At 6:30 pm on a Saturday night, Rhonda Kave, owner of Roni-Sue’s Chocolates, is doing the dishes in her shop. She’s the only one working – and there’s a lot to clean up after yesterday’s busy chocolate fair.
With increases in labor costs, fines, regulations and soaring rents, Kave had no other choice but to cut down her staff last year and take on the majority of responsibilities herself.
“I’m poor as a church mouse,” said Kave. “I don’t have any money in the bank and I burned through my 401K operating the shop.”
But the business lives on. Roni-Sue’s Chocolates will celebrate its tenth birthday this month.
Hailing from South Jersey, Kave has been making confectionary sweets for over 30 years. She first learned how to make butter-crunch, now a specialty of hers, in a cooking class she attended with a friend decades ago.
The shop got its start five blocks away in Essex Street Market in 2007, well before the New York City artisanal food boom.
Kave says she was very lucky to find this venue at the time given the affordable price and guaranteed foot traffic. The other options were incomprehensibly expensive. She still wonders how anyone can afford to pay $12,000 a month for a space the size of a large bathroom selling products for $1 to $5 a pop.
Since her debut at the market, Kave has opened a shop of her own on Forsyth Street in the Lower East Side. The shop sells her specialty butter crunch, toffees, truffles, lollipops, pretzel treats, caramel popcorn and an old favorite, chocolate covered bacon.
This shop is where the truffles live. They’re the very thing Kave takes the most pleasure in making, but also pose a problem for the business. Fresh truffles have to be carried in special cases and need to be kept at 60 degrees exactly with 40 percent humidity or less. This means they can’t be sold wholesale or in restaurants unless they have the proper equipment to store them.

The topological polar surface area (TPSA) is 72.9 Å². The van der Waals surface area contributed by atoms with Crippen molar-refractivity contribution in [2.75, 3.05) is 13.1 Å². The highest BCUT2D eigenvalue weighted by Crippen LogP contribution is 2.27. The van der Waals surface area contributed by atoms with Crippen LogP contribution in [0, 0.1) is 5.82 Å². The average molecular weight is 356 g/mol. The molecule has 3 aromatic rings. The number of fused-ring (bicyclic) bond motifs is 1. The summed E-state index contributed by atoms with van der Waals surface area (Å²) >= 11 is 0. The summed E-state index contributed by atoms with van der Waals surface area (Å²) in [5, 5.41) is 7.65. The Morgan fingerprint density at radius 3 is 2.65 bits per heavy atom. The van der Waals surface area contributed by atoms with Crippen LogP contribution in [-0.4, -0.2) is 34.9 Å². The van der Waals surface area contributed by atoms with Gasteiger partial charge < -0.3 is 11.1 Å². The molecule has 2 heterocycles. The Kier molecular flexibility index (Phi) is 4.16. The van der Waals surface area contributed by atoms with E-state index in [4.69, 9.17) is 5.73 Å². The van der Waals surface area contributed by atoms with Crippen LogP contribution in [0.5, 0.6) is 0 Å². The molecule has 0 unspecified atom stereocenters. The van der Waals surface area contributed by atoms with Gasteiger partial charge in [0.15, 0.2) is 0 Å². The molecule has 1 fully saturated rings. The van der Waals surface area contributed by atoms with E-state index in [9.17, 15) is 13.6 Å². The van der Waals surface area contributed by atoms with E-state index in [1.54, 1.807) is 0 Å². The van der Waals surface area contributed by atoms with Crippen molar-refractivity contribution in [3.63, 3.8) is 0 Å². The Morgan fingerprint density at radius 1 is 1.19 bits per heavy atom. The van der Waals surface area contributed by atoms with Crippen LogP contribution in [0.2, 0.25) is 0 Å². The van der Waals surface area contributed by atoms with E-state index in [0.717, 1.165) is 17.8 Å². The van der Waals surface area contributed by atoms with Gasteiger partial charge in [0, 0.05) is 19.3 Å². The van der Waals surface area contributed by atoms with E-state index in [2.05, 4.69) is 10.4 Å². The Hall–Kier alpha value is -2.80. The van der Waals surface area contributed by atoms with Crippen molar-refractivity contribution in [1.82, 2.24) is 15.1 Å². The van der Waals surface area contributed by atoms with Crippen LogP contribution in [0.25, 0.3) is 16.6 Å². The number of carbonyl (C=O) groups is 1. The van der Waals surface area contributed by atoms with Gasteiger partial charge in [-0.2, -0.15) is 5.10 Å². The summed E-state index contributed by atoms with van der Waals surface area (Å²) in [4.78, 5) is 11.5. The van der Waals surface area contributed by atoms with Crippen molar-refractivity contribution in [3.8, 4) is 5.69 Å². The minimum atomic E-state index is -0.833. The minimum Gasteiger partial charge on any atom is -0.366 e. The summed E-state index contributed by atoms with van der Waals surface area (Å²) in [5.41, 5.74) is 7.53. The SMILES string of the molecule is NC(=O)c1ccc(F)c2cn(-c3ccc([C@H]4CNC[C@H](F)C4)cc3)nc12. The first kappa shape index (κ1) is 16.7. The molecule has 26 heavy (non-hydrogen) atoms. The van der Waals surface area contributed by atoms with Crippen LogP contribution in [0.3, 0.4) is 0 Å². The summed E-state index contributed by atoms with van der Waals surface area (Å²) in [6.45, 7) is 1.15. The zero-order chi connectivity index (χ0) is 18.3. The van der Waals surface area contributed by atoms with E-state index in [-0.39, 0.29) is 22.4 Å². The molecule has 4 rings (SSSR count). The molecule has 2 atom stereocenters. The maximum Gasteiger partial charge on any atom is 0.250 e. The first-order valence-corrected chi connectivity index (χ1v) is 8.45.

Most recently, the largest hurdle for Roni Sue’s Chocolates has been the minimum wage hike. Last year, Kave had to reduce her staff by two thirds to survive.
“Once you do the numbers, it’s cut and dry. I can give it a try eliminating them or close my doors,” said Kave.
Because she reduced her staff to only two people, that meant hours had to be cut as well.
Dr. Dene Hurley, Assistant Professor of Economics and Business at Lehman College, thinks that embracing change is the only way for businesses, especially small ones like Roni-Sue’s, will be able to survive.
“They’ll have to find some way of adapting,” said Dr. Hurley.
At Jo Mart Chocolate, which has been in business since 1946, owner Michael Rogak sees cutting his own salary as the only way to move forward after the next wage hike. He explains that because he’s been doing this for so many years and can afford it, he’d prefer that over cutting staff.
“Eliminating part time workers was an option when we looked at the numbers,” he said. “But it went against what I want to do.”
For Rhonda Kave, downsizing is just one of the ways she’s adapting. She is also moving part of her business to a different market and started teaching chocolate making classes. Kave explained that five years ago she never would have seen herself teaching, but that these days she needs the income and actually enjoys it.
At the end of last year, the minimum wage in New York City rose to $11 from $9 for businesses with more than 10 employees and to $10.50 from $9 for businesses with less than 10. In three months, wages will jump again. Large business wages will rise to $13 and small business wages to $12.